The standard P3 Cars Gauge uses your OBD port to collect boost pressure readings. If you’re using a piggyback tune such as the Burger Motorsports JB1 or you are you looking for more accurate boost readings, the optional Analog Boost Sensor gives you true manifold pressure instead of ECU MAP sensor readings.

Parts Required

Step 1

Remove the side panel where your P3 Cars Control Box is located. Plug in the Analog Boost Sensor and connect your vacuum hose. A cable tie can be used to secure the hose.

Step 2

Neatly secure the Analog Boost Sensor and begin to route the vacuum hose into the engine bay. See our tutorial here on how to run wires and hoses into the engine bay.

Step 3

There’s two options when it comes to accessing manifold pressure for the boost sensor.

  1. Connect the vacuum hose to a ‘Boost Tap’. These taps come in a variety of forms, from throttle body spacers, to MAP sensor adapters.
  2. If you already have a blow-off valve installed you can use this existing vacuum line. We used a T-Piece to tap our blow-off valve vacuum hose.

Step 4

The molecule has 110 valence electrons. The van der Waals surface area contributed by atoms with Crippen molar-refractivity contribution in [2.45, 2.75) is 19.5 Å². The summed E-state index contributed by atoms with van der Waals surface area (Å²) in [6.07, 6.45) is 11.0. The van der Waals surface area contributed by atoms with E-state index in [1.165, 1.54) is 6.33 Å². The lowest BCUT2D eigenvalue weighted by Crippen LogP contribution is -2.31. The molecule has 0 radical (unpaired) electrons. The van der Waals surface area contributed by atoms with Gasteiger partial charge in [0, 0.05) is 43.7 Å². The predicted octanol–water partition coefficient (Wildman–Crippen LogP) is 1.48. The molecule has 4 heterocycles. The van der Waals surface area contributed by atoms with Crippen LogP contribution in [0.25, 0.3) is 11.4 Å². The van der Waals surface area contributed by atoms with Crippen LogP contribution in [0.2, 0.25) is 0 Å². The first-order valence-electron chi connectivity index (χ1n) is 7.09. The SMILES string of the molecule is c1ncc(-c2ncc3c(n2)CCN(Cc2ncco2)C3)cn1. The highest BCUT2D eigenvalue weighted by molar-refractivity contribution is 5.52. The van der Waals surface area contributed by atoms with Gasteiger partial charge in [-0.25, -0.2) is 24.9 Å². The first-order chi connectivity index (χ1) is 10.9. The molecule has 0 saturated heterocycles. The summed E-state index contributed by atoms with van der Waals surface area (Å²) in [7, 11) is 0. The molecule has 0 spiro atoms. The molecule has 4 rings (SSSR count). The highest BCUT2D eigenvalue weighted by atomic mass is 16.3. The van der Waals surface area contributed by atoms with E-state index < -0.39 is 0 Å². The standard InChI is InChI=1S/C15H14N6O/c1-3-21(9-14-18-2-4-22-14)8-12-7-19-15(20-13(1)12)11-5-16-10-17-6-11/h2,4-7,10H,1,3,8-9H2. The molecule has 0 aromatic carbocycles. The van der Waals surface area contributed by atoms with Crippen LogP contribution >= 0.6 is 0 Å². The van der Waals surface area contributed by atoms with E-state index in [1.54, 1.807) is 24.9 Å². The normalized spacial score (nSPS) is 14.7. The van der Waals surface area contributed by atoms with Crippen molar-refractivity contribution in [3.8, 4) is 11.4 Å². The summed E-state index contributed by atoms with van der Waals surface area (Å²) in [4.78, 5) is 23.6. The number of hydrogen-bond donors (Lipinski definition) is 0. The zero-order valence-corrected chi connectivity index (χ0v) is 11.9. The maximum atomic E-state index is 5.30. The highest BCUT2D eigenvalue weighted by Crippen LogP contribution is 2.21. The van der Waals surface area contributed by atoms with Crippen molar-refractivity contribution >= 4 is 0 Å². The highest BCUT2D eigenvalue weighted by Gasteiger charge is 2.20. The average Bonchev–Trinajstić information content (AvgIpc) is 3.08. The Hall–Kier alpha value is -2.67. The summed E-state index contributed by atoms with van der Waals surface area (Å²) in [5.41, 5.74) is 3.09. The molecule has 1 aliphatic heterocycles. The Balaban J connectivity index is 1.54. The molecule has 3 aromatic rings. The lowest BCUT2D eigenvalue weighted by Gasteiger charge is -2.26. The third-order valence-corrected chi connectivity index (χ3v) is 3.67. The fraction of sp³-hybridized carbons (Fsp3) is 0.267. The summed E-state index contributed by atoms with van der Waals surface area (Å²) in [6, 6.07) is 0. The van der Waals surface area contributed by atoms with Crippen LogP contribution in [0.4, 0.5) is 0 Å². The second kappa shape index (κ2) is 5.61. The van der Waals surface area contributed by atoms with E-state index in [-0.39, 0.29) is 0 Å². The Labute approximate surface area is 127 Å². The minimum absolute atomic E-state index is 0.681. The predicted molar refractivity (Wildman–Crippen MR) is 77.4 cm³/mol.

If required use a universal reducer to adapt from the larger blow-off valve hose to the smaller boost sensor hose.

Step 5

Neatly route the vacuum hose around the engine as required, depending on your make and model. We chose to use the existing cable clips and a few cable ties. Ensure you only lightly fasten the cable ties and leave adequate slack to account for engine movement.

Step 6

Enter the P3 Gauge settings menu by holding both buttons. Scroll to the ‘Boost Reading Selection’ displayed as bSt.d or A or n – Digital or Analog or None. Set the setting to ‘A’ for Analog.

Once set to Analog and the gauge has rebooted, enter the ‘Analog Boost Sensor Calibration’ displayed as Cal.B. This calibrates the boost sensor to your current altitude. Enter the calibration, turn the engine off and then tap the left button. Calibrate your analog sensor any time your altitude changes significantly to ensure the highest accuracy.

Full instructions can be found here.


You’re done! Perform a test drive to ensure the gauge is reading pressure correctly. If the boost pressure appears inaccurate ensure the vacuum hose is not pinched, restricted or blocked.

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